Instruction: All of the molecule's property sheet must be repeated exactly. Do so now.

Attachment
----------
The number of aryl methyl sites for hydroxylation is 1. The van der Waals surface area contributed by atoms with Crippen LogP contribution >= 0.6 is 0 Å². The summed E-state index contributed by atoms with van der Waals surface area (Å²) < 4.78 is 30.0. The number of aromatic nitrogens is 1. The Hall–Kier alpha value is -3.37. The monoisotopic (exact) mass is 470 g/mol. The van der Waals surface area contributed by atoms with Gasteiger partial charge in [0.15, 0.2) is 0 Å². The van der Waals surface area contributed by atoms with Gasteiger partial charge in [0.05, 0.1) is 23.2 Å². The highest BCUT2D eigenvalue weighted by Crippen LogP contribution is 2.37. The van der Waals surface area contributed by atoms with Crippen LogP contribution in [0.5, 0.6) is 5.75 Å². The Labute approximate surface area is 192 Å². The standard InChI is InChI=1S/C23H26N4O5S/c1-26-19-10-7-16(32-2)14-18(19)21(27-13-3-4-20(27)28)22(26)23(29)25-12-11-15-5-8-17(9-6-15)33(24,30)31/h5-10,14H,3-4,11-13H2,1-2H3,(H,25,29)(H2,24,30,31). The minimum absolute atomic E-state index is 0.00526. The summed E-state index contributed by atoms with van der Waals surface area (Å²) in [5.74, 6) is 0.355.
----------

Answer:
The number of aryl methyl sites for hydroxylation is 1. The van der Waals surface area contributed by atoms with Crippen LogP contribution >= 0.6 is 0 Å². The summed E-state index contributed by atoms with van der Waals surface area (Å²) < 4.78 is 30.0. The number of aromatic nitrogens is 1. The Hall–Kier alpha value is -3.37. The monoisotopic (exact) mass is 470 g/mol. The van der Waals surface area contributed by atoms with Gasteiger partial charge in [0.15, 0.2) is 0 Å². The van der Waals surface area contributed by atoms with Gasteiger partial charge in [0.05, 0.1) is 23.2 Å². The highest BCUT2D eigenvalue weighted by Crippen LogP contribution is 2.37. The van der Waals surface area contributed by atoms with Crippen LogP contribution in [0.5, 0.6) is 5.75 Å². The Labute approximate surface area is 192 Å². The standard InChI is InChI=1S/C23H26N4O5S/c1-26-19-10-7-16(32-2)14-18(19)21(27-13-3-4-20(27)28)22(26)23(29)25-12-11-15-5-8-17(9-6-15)33(24,30)31/h5-10,14H,3-4,11-13H2,1-2H3,(H,25,29)(H2,24,30,31). The minimum absolute atomic E-state index is 0.00526. The summed E-state index contributed by atoms with van der Waals surface area (Å²) in [5.74, 6) is 0.355.